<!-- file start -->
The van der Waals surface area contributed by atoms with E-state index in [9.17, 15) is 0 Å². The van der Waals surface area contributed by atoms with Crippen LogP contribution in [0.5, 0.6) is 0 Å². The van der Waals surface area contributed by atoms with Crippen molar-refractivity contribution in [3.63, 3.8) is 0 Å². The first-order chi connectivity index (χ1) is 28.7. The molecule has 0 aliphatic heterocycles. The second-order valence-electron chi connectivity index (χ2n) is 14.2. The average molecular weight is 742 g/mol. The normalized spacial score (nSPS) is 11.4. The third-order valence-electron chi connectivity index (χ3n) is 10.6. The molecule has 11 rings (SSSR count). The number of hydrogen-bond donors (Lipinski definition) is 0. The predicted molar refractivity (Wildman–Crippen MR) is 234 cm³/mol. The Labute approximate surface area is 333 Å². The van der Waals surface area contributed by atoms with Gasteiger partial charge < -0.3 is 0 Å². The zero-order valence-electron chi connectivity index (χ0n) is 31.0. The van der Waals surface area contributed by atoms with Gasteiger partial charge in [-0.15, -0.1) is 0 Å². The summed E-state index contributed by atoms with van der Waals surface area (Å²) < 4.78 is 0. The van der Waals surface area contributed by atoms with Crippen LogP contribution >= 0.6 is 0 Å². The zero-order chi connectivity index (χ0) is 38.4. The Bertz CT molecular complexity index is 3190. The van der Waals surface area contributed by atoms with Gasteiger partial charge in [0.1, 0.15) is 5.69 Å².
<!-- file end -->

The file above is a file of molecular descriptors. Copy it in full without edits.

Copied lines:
The van der Waals surface area contributed by atoms with E-state index in [9.17, 15) is 0 Å². The van der Waals surface area contributed by atoms with Crippen LogP contribution in [0.5, 0.6) is 0 Å². The van der Waals surface area contributed by atoms with Crippen molar-refractivity contribution in [3.63, 3.8) is 0 Å². The first-order chi connectivity index (χ1) is 28.7. The molecule has 0 aliphatic heterocycles. The second-order valence-electron chi connectivity index (χ2n) is 14.2. The average molecular weight is 742 g/mol. The normalized spacial score (nSPS) is 11.4. The third-order valence-electron chi connectivity index (χ3n) is 10.6. The molecule has 11 rings (SSSR count). The number of hydrogen-bond donors (Lipinski definition) is 0. The predicted molar refractivity (Wildman–Crippen MR) is 234 cm³/mol. The Labute approximate surface area is 333 Å². The van der Waals surface area contributed by atoms with Gasteiger partial charge < -0.3 is 0 Å². The zero-order valence-electron chi connectivity index (χ0n) is 31.0. The van der Waals surface area contributed by atoms with Gasteiger partial charge in [-0.15, -0.1) is 0 Å². The summed E-state index contributed by atoms with van der Waals surface area (Å²) < 4.78 is 0. The van der Waals surface area contributed by atoms with Crippen LogP contribution >= 0.6 is 0 Å². The zero-order chi connectivity index (χ0) is 38.4. The Bertz CT molecular complexity index is 3190. The van der Waals surface area contributed by atoms with Gasteiger partial charge in [0.1, 0.15) is 5.69 Å².